So HP is dumping its webOS device business yet claims that webOS is not dead. HP will consider licensing webOS. But given HP’s recent announcements, who would want to license webOS from HP? Why should anyone believe that HP will properly maintain webOS going forward? Who would believe that any webOS engineers will stay at HP to maintain it? This all seems doubtful to me. If anyone really wants to use webOS in a product they would have to buy it from of HP.
webOS Smartphones? Nah!
This leads to the question, who would want to buy webOS? My first thought was that one of the Android smartphone makers (e.g. Samsung, HTC, LG, or Sony) would want it to protect themselves from the Google/Motorola marriage. As I thought it through it became doubtful any of those companies would be a candidate because, as good as webOS may be, it does not have the ecosystem necessary for a successful smartphone. There are no killer apps (e.g. gmail, Google calendar), no media store, no bookstore, no app store (well, there is an app store but with very few apps).
The best candidate I could think of as a potential buyer of webOS is Amazon. There are two reasons for this. First, Amazon already has its own ecosystem that could make webOS successful. Second is that webOS gives Amazon autonomy.
For any computing device to be successful it needs a supporting ecosystem. Nokia recognized this which is why they abandoned Symbian and Meego for Windows Phone. Amazon right now has an e-book store, a music store, a video store, an app store. Out of the box a consumer can purchase content (or use their existing content) and be ready to go. All of the pieces necessary are already in place.
It is well known that Amazon is working on its own Android based tablet for release this fall. From what I’ve heard, Amazon is heavily customizing the user experience so it won’t resemble the other Honeycomb tablets. If that is the case they could apply that experience to any OS they wanted. Amazon cares about selling content (music, movies, books) so they shouldn’t care which OS is running on the tablet as long as it can use the content and be a front end to their stores. Android does bring apps, but there are so few Android tablet specific apps so that is not a big advantage for Android. Amazon could also attract developers to its platform.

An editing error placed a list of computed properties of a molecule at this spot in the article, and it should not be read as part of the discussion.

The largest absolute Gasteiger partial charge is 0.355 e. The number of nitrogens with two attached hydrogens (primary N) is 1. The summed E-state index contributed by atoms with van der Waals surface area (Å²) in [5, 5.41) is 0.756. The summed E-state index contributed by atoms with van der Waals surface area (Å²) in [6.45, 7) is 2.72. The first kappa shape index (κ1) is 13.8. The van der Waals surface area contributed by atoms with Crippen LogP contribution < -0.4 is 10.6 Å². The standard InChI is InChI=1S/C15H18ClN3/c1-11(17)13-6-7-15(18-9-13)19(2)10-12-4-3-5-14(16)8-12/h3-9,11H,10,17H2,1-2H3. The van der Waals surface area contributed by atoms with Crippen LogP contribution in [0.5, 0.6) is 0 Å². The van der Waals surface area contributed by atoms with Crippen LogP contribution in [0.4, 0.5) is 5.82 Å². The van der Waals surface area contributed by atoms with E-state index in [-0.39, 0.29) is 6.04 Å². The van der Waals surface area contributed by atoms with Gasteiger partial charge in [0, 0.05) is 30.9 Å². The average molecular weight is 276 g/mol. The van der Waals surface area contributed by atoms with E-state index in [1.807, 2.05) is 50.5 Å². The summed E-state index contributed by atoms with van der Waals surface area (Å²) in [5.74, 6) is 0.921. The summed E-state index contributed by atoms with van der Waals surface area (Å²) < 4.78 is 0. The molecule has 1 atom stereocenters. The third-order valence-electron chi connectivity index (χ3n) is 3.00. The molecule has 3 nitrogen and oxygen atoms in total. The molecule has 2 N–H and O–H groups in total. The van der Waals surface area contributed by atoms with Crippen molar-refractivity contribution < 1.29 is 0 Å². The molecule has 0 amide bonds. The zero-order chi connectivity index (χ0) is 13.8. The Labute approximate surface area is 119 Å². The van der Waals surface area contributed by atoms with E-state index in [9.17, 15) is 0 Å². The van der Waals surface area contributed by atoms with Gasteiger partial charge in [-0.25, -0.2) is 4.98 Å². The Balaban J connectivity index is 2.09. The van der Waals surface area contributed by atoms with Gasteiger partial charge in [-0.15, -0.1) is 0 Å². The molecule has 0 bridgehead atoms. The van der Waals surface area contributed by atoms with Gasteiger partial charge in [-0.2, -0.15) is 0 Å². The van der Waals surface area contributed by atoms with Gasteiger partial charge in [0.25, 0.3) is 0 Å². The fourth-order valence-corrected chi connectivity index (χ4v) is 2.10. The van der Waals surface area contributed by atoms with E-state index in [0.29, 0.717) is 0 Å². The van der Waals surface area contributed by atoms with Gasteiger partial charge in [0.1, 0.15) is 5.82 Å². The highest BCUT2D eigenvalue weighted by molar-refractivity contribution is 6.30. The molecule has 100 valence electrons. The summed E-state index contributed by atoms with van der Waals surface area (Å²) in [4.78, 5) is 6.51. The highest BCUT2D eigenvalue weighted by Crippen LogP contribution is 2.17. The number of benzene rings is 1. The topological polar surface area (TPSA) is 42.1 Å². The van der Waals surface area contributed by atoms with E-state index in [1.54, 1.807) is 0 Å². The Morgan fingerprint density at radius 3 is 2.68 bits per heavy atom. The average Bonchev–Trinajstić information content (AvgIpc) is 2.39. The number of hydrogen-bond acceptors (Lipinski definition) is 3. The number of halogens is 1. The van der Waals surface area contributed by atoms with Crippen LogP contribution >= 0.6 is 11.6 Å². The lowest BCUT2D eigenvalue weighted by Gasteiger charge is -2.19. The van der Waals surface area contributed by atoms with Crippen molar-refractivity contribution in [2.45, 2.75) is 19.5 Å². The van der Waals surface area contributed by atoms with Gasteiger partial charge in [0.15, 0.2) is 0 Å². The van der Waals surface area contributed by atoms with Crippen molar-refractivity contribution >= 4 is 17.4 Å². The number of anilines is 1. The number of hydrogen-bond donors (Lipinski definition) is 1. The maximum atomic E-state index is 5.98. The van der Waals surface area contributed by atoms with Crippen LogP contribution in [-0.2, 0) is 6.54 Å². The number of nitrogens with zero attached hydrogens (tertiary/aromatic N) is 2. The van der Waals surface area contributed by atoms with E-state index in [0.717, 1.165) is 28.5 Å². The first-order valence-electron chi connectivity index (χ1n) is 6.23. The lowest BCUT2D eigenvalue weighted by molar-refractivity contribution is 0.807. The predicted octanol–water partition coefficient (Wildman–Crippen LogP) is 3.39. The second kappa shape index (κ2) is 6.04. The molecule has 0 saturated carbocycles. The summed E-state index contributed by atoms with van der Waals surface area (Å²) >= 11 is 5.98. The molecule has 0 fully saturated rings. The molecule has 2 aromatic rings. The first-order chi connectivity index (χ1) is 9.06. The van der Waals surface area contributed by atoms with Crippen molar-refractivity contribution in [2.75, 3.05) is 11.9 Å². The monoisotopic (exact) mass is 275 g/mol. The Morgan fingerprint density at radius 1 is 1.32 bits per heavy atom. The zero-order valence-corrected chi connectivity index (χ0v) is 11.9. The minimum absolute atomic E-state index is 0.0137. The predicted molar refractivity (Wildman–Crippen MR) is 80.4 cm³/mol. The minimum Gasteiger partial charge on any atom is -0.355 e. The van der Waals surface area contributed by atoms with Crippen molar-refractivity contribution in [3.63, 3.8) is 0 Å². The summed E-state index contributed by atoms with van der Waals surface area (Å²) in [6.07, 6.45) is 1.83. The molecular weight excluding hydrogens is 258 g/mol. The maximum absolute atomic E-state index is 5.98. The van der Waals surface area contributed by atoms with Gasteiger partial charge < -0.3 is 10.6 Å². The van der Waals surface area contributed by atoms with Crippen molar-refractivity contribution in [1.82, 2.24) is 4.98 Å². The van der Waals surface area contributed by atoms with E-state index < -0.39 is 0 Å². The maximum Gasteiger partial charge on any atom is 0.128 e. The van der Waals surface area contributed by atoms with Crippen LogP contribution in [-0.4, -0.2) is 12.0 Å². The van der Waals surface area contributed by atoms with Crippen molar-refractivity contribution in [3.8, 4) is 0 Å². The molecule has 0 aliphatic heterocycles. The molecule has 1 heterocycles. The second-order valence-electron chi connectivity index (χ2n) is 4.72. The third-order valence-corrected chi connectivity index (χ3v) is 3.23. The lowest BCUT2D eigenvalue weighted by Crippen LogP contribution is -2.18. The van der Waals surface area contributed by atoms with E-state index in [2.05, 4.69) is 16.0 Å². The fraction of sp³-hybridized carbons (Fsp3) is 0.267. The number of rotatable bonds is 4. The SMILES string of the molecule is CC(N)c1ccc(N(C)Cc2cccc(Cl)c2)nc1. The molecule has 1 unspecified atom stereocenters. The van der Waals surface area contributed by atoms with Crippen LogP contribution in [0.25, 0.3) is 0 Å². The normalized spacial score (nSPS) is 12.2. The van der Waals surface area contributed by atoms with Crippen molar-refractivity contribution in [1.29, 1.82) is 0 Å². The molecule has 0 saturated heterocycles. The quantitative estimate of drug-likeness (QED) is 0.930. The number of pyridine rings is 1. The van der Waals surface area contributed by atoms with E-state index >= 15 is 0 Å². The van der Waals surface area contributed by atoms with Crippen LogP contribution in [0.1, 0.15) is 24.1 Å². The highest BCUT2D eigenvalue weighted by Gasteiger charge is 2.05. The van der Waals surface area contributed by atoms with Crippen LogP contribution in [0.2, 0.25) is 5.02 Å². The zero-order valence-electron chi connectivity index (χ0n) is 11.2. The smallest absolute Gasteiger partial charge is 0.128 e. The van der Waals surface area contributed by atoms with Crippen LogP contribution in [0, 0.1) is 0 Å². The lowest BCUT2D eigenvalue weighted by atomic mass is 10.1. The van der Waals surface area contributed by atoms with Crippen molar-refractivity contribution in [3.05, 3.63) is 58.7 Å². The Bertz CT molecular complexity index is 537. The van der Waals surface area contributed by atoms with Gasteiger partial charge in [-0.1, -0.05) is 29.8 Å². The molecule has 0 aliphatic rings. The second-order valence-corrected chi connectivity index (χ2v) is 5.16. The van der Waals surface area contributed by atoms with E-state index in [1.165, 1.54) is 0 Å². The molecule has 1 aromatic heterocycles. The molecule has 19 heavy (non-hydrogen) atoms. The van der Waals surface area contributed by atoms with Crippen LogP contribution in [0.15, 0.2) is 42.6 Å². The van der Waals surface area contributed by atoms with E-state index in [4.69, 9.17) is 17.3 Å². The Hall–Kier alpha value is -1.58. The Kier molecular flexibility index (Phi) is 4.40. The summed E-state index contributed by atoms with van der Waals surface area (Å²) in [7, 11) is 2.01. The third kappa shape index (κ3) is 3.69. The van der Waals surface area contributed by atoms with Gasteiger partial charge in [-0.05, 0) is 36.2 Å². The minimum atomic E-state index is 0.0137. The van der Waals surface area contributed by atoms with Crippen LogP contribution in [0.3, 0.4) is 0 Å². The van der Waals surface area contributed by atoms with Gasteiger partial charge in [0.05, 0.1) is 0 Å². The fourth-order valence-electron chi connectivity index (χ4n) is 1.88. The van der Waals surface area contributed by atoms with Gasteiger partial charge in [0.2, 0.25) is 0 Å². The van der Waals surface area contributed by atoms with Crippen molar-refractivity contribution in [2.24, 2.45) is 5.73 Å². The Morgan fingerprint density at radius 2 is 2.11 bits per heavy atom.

Amazon also has the capacity to switch to webOS. It certainly has the money to buy the OS from HP. It also has the development staff that is well versed in web technologies to develop apps.
So now that we determined that Amazon can buy webOS and provide the support to make it successful, why should it bother? Having their own OS will give Amazon control over their own destiny. With an Android tablet they are dependent on Google and with the Motorola deal, Google became a direct competitor in the tablet space. Google says they won’t play favorites with Android and maybe they won’t… today. But what about next year? Or the year after? What happens if there is a management change at Google and the new CEO decides hardware is an important part of the business?
None of this could change version 1 of the Amazon tablet, as it is way too late to change its direction, but that doesn’t mean a future tablet couldn’t be webOS based as long as all of the content can be moved across without problem. That should not be a big problem. There would be significant engineering costs to switch over but that could be a wise investment in the long run to rid it self of Google.
Now, I certainly wouldn’t bet on this coming to pass, but I don’t think it’s completely crazy either. Stranger things have happened.